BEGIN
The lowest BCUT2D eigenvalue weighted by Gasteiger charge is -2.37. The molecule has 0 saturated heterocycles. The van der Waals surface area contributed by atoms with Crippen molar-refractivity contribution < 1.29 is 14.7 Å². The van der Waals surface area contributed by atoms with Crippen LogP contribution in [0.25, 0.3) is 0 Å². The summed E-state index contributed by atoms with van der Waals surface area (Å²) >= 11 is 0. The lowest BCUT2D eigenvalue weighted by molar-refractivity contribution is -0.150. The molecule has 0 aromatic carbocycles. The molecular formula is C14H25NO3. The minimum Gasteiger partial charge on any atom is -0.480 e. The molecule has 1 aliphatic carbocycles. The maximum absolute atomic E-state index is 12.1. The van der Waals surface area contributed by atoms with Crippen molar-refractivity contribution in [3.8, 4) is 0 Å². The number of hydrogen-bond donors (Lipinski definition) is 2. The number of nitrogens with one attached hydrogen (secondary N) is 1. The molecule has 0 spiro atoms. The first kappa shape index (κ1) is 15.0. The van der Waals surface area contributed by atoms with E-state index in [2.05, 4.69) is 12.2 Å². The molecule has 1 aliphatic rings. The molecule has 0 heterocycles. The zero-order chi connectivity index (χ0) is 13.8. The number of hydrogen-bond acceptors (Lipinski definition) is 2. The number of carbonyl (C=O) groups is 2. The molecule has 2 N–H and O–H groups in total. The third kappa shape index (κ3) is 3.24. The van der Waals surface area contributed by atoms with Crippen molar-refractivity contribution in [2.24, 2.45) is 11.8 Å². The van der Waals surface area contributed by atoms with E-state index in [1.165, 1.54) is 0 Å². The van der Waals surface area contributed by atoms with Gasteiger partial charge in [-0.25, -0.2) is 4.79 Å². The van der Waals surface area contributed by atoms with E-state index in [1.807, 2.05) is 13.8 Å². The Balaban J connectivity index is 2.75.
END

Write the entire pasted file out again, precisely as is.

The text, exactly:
The lowest BCUT2D eigenvalue weighted by Gasteiger charge is -2.37. The molecule has 0 saturated heterocycles. The van der Waals surface area contributed by atoms with Crippen molar-refractivity contribution < 1.29 is 14.7 Å². The van der Waals surface area contributed by atoms with Crippen LogP contribution in [0.25, 0.3) is 0 Å². The summed E-state index contributed by atoms with van der Waals surface area (Å²) >= 11 is 0. The lowest BCUT2D eigenvalue weighted by molar-refractivity contribution is -0.150. The molecule has 0 aromatic carbocycles. The molecular formula is C14H25NO3. The minimum Gasteiger partial charge on any atom is -0.480 e. The molecule has 1 aliphatic carbocycles. The maximum absolute atomic E-state index is 12.1. The van der Waals surface area contributed by atoms with Crippen molar-refractivity contribution in [3.8, 4) is 0 Å². The number of hydrogen-bond donors (Lipinski definition) is 2. The number of nitrogens with one attached hydrogen (secondary N) is 1. The molecule has 0 spiro atoms. The first kappa shape index (κ1) is 15.0. The van der Waals surface area contributed by atoms with E-state index in [2.05, 4.69) is 12.2 Å². The molecule has 1 aliphatic rings. The molecule has 0 heterocycles. The zero-order chi connectivity index (χ0) is 13.8. The number of hydrogen-bond acceptors (Lipinski definition) is 2. The number of carbonyl (C=O) groups is 2. The molecule has 2 N–H and O–H groups in total. The third kappa shape index (κ3) is 3.24. The van der Waals surface area contributed by atoms with Crippen molar-refractivity contribution in [2.24, 2.45) is 11.8 Å². The van der Waals surface area contributed by atoms with E-state index in [1.165, 1.54) is 0 Å². The van der Waals surface area contributed by atoms with Gasteiger partial charge in [-0.25, -0.2) is 4.79 Å². The van der Waals surface area contributed by atoms with E-state index in [1.807, 2.05) is 13.8 Å². The Balaban J connectivity index is 2.75.